By Lanre Bakare | The Guardian | Feb. 15
“His work fell foul of civil-rights-era binary racial and sexual politics but, as a new film shows, now Baldwin’s ideas are used to explain everything from Trump to Black Lives Matter”

10. The President Who Never Earned His Varsity Letter
By Michael Beschloss | HistorySource :: The New York Times | November 2014
“When Nixon ran for president a second time, in 1968, he quietly pondered recruiting the Green Bay Packers’ Vince Lombardi for his ticket — until his campaign manager (and later attorney general) John Mitchell discovered that Lombardi was a Democrat.”

Recommended reading / viewing / listening

This week: Henry Kissinger / George Washington and whiskey / Scorsese’s love for the Rolling Stones / Beyonce’s hot sauce / The drama of gravitational wave detection

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This week: Henry Kissinger / George Washington and whiskey / Scorsese’s love for the Rolling Stones / Beyonce’s hot sauce / The drama of gravitational wave detection

Most of these great items come from my social media networks. Follow me on Twitter, Tumblr, LinkedIn, MySpace, and Facebook for more fascinating videos, photos, articles, essays, and criticism.

1. The Dawn of a New Era in Science
By Matthew Francis | The Atlantic | Feb. 11
“By announcing the first detection of gravitational waves, scientists have vindicated Einstein and given humans a new way to look at the universe.”

2. Shut Up and Press Play
By Mary-Louise Parker | Esquire Classic | September 2006
“If you want to rock this girl (or yours), these are the songs you need to know”

3. William Shatner Opens Up About Deathbed Rift With Leonard Nimoy and Their Long Friendship
By Katie Wilson Berg | The Hollywood Reporter | Feb. 12
“Shatner spoke … about his respect for Nimoy as an artist and the mystery of why the man he calls ‘the only friend I ever had’ shut him out in the last years of his life.”

4. A History of Martin Scorsese’s Love Affair with the Rolling Stones
By Dan Reilly | Vulture | Feb. 12
“‘My films,’ the man himself once said, ‘would be unthinkable without them.’ ”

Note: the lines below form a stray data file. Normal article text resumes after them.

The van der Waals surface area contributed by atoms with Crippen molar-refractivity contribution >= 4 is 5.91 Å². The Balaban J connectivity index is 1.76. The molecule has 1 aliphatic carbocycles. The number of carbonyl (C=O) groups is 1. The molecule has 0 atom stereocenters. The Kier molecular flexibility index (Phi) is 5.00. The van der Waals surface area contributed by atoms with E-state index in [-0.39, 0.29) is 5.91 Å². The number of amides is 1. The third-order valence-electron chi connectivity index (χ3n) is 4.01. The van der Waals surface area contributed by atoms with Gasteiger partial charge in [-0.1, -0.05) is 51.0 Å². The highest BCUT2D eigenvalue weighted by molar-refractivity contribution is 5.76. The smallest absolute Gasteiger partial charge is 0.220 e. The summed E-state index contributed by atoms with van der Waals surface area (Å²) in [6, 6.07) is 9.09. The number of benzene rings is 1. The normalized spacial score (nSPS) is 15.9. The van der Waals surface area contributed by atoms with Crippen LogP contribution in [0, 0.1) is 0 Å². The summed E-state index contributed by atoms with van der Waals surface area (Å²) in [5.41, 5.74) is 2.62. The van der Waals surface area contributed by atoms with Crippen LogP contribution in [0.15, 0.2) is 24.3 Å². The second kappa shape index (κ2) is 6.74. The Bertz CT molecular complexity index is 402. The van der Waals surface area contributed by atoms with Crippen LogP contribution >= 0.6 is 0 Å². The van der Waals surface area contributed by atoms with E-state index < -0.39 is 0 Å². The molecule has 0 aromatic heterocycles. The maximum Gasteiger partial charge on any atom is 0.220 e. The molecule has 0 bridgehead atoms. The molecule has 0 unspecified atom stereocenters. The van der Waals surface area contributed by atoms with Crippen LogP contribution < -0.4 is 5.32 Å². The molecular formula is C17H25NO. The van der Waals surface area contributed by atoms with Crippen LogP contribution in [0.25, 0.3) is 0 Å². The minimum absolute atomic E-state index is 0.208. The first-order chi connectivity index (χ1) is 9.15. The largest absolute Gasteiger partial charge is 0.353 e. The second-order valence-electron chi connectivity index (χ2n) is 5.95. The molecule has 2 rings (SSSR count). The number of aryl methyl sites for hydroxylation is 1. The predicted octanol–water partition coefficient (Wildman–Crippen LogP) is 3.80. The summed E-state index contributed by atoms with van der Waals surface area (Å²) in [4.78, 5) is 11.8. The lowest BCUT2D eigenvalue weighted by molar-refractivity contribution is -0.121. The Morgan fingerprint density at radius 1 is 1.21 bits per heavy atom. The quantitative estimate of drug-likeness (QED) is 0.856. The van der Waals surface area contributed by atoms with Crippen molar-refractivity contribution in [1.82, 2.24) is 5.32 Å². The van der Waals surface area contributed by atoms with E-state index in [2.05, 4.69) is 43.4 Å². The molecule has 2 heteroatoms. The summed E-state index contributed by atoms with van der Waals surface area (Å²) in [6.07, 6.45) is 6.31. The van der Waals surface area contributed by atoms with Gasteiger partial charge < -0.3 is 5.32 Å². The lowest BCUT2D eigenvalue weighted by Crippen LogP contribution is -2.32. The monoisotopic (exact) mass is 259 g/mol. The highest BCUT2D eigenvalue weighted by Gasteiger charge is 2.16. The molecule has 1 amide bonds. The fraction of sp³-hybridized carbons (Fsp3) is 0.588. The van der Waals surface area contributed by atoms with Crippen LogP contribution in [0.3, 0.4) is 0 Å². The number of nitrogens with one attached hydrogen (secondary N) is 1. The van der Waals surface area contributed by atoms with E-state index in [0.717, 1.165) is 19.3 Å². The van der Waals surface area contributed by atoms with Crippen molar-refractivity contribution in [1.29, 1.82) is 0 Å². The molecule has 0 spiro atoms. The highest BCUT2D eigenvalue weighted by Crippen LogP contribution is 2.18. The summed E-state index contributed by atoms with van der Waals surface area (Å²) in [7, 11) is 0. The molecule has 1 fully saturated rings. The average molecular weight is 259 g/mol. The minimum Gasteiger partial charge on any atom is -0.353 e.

5. We All Need Beyonce’s Hot Sauce
By Goldie Taylor | The Daily Beast | Feb. 8
“It’s a flavorful essence — proud, black, and full of social justice.”

6. InstaTexas: The Stars At Night…
By Jordan Breal | Texas Monthly | Feb. 11
“Are big and bright — and ready for their close-up.”

7. George Washington, the Whiskey Baron of Mount Vernon
By Michael Beschloss | The Upshot :: The New York Times | Feb. 12
“It was not exactly in keeping with Washington’s public image to enter the whiskey trade.”

8. Gravitational Waves Exist: The Inside Story of How Scientists Finally Found Them
By Nicola Twilley | Elements :: The New Yorker | Feb. 11
“It took years to make the most sensitive instrument in history insensitive to everything that is not a gravitational wave. Emptying the tubes of air demanded forty days of pumping. The result was one of the purest vacuums ever created on Earth, a trillionth as dense as the atmosphere at sea level.”

9. Henry Kissinger: Good or Evil?
Politico Magazine | October 2015
“10 historians assess the controversial statesman’s legacy”

10. T.R.’s Son Inspired Him to Help Rescue Football
By Michael Beschloss | HistorySource :: The New York Times | August 2014
“T.R.’s intervention … helped lead to … the enforcement of new rules, which included the forward pass, a neutral zone at the line of scrimmage, another referee on the field and later prohibitions against brutal maneuvers like kneeing and punching opponents by using locked hands.”